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Aloha, Joan Crawford

It was something to sustain her through the long, involved production of Daisy Kenyon. Whenever the lights seemed too hot, or her temper too uncertain, she could think of it. Hawaii. Long, cool nights, and palm trees, and stars. Long, golden days, and clean sand, and water stretching to the other end of the world.

Then, in the middle of packing, she weakened. “I don’t know, Theo—” Theo Larsen, her friend and secretary, slammed the catch shut on a small suitcase, and turned to glare. “You may not know, but I do. You’re worn out, and you’re going.”

“Three weeks,” Joan said miserably. “And the kids not coming.”

The kids, Christopher and Christina, had already ensconced themselves in the car, and were waiting for their mother, their mother’s luggage, and the chance to drive to the dock and see the Matsonia.

The Matsonia, a troop transport during the war, is now converted into a glamor boat, and it’s the only luxury ship which makes the trip to Honolulu.

It impressed Christopher and Christina considerably. At the party in Joan’s stateroom, they scrambled around inspecting portholes and trying beds, while Joan grew tearful.

“I thought for a minute you were going to follow them clear off the boat,” Theo said later. “Cheer up. Think of the good long rest in Honolulu.”

Joan thought, and was mildly cheered. Six hours later, she and Theo were both so sick they had to keep each other from jumping overboard. Theo was sicker; she couldn’t even go down to eat. Joan had dinner at the Captain’s table, but she didn’t gorge.

And when they docked at Honolulu, there were 15,000 fans lined up to see her arrive. “Oh, no, no, no,” she murmured, torn between pleasure and despair. “How lovely of them to come, and how I wish they hadn’t—”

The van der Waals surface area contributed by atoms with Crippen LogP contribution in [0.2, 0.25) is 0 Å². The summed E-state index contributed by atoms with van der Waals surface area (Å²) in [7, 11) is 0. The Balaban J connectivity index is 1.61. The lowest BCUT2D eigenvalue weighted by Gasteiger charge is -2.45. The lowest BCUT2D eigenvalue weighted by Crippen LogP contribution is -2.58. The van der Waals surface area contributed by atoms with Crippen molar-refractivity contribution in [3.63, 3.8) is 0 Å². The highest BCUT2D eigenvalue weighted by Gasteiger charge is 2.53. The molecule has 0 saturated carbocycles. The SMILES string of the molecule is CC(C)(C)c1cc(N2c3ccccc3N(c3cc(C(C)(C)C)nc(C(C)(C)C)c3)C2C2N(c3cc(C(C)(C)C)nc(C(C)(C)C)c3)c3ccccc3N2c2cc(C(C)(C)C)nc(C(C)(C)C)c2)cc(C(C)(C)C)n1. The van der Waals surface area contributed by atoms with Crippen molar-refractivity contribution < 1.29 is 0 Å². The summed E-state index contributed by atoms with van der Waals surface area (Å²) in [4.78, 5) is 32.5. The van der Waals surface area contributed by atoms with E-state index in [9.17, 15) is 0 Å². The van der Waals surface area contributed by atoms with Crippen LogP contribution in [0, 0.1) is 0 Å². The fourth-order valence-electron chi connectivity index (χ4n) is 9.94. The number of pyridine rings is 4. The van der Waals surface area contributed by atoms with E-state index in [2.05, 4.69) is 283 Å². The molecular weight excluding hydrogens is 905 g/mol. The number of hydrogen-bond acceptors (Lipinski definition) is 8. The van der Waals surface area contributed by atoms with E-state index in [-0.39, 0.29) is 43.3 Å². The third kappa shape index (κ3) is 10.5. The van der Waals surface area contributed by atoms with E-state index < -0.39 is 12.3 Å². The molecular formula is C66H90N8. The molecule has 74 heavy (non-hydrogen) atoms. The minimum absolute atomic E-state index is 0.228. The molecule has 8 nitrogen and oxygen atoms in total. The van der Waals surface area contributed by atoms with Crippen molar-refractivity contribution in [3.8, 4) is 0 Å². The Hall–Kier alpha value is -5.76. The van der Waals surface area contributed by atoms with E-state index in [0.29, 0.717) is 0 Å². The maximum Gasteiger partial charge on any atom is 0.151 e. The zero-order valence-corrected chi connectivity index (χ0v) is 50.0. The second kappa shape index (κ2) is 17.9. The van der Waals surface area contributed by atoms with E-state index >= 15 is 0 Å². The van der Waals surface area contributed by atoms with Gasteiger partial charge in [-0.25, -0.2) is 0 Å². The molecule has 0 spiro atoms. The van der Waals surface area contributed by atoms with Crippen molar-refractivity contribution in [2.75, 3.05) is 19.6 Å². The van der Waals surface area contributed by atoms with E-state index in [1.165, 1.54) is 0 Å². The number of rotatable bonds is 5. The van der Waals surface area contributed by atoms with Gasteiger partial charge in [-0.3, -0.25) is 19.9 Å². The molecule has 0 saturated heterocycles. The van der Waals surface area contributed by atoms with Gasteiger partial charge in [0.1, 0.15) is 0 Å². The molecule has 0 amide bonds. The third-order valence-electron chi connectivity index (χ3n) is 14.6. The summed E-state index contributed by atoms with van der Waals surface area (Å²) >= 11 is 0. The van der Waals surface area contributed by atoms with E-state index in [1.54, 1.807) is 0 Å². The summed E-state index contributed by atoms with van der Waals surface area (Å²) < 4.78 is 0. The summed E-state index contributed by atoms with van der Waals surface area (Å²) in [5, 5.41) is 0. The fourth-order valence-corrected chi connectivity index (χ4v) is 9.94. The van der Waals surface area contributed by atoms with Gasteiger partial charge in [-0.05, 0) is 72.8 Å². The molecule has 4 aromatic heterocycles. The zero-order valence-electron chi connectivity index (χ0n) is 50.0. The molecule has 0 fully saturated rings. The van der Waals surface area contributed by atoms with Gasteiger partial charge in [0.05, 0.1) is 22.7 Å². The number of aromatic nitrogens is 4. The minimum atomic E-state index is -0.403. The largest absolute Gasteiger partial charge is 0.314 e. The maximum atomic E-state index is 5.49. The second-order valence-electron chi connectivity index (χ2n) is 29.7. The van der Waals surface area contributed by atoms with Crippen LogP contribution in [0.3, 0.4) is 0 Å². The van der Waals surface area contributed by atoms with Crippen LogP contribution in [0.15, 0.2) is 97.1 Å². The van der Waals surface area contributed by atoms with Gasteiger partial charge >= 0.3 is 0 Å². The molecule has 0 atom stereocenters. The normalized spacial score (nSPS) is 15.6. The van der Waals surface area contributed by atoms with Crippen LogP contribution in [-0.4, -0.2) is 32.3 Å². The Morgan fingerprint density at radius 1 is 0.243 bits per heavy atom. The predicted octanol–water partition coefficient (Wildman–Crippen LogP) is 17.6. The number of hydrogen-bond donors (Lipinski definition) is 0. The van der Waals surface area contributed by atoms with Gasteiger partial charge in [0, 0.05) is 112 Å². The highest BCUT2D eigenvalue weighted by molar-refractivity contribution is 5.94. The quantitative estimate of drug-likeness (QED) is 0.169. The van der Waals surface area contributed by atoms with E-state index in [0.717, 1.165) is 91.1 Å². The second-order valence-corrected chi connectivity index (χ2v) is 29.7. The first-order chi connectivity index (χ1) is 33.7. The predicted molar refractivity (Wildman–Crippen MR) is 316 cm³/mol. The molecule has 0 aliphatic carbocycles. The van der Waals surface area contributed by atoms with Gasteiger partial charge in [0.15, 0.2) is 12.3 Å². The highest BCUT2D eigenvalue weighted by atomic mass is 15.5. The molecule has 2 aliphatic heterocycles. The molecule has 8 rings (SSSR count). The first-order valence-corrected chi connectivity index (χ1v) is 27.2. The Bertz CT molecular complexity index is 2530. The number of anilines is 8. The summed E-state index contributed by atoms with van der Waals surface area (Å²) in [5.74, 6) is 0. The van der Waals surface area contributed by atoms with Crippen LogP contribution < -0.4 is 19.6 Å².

She was terribly grateful and proud that: 15,000 people should have cared that much about her, but she needed a rest, and it looked as though she wouldn’t be getting it.

By the time she got to her room at the Royal Hawaiian, she’d decided that she and Theo would take the Matsonia right back, on its return voyage.

Before that, though, they had a couple of days on the island, and the days were wonderfully pleasant, full of sun, and exercise, and as few autographs as possible.

When they got on the boat again, Joan was wearing a lei she’d been given, and as the Matsonia pulled away, she threw the flowers overboard. (This is a custom which signifies the flower-thrower’s intention to return some day.)

All the way home, Joan and Theo were only moderately seasick, and had to take fewer seasickness pills, which was fortunate, because they’d about run out of their supply.

They talked, casually, sprawled in chairs on the deck. “I think maybe I’ll head for New York next,” Joan said. “See some shows—Finian’s Rainbow—buy some clothes—”

Theo began to sneer.

“—and take the kids with me,” she went on.

“Oh,” said Theo thoughtfully. “I see.”





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